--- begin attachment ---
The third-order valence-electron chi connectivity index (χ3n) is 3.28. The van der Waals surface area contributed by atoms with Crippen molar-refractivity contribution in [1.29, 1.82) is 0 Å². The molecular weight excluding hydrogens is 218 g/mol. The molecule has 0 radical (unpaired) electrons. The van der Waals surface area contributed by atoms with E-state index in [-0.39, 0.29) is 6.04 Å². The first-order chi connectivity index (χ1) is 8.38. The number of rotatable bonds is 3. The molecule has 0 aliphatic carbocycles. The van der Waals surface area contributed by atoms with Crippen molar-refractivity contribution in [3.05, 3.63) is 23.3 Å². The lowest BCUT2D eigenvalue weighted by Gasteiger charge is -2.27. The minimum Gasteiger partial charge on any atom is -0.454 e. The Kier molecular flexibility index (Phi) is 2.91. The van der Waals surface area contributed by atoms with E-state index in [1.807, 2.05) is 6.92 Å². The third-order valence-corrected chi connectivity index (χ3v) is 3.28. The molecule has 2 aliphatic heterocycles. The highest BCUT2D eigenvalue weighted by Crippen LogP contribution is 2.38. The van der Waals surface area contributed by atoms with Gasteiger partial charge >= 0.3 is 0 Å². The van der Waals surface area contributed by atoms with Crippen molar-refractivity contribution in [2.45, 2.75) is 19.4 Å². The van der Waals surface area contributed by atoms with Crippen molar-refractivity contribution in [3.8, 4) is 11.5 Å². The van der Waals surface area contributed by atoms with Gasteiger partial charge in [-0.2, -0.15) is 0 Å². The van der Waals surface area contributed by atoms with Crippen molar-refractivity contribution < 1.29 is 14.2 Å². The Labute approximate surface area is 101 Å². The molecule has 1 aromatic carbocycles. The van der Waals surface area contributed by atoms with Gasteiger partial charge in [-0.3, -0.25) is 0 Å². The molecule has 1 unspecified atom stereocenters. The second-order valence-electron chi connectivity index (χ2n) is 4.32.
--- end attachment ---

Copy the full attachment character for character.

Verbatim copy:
The third-order valence-electron chi connectivity index (χ3n) is 3.28. The van der Waals surface area contributed by atoms with Crippen molar-refractivity contribution in [1.29, 1.82) is 0 Å². The molecular weight excluding hydrogens is 218 g/mol. The molecule has 0 radical (unpaired) electrons. The van der Waals surface area contributed by atoms with E-state index in [-0.39, 0.29) is 6.04 Å². The first-order chi connectivity index (χ1) is 8.38. The number of rotatable bonds is 3. The molecule has 0 aliphatic carbocycles. The van der Waals surface area contributed by atoms with Crippen molar-refractivity contribution in [3.05, 3.63) is 23.3 Å². The lowest BCUT2D eigenvalue weighted by Gasteiger charge is -2.27. The minimum Gasteiger partial charge on any atom is -0.454 e. The Kier molecular flexibility index (Phi) is 2.91. The van der Waals surface area contributed by atoms with E-state index in [1.807, 2.05) is 6.92 Å². The third-order valence-corrected chi connectivity index (χ3v) is 3.28. The molecule has 2 aliphatic heterocycles. The highest BCUT2D eigenvalue weighted by Crippen LogP contribution is 2.38. The van der Waals surface area contributed by atoms with Gasteiger partial charge >= 0.3 is 0 Å². The van der Waals surface area contributed by atoms with Crippen molar-refractivity contribution in [2.45, 2.75) is 19.4 Å². The van der Waals surface area contributed by atoms with Crippen molar-refractivity contribution in [3.8, 4) is 11.5 Å². The van der Waals surface area contributed by atoms with Gasteiger partial charge in [-0.2, -0.15) is 0 Å². The van der Waals surface area contributed by atoms with Crippen molar-refractivity contribution < 1.29 is 14.2 Å². The Labute approximate surface area is 101 Å². The molecule has 1 aromatic carbocycles. The van der Waals surface area contributed by atoms with Gasteiger partial charge in [-0.3, -0.25) is 0 Å². The molecule has 1 unspecified atom stereocenters. The second-order valence-electron chi connectivity index (χ2n) is 4.32.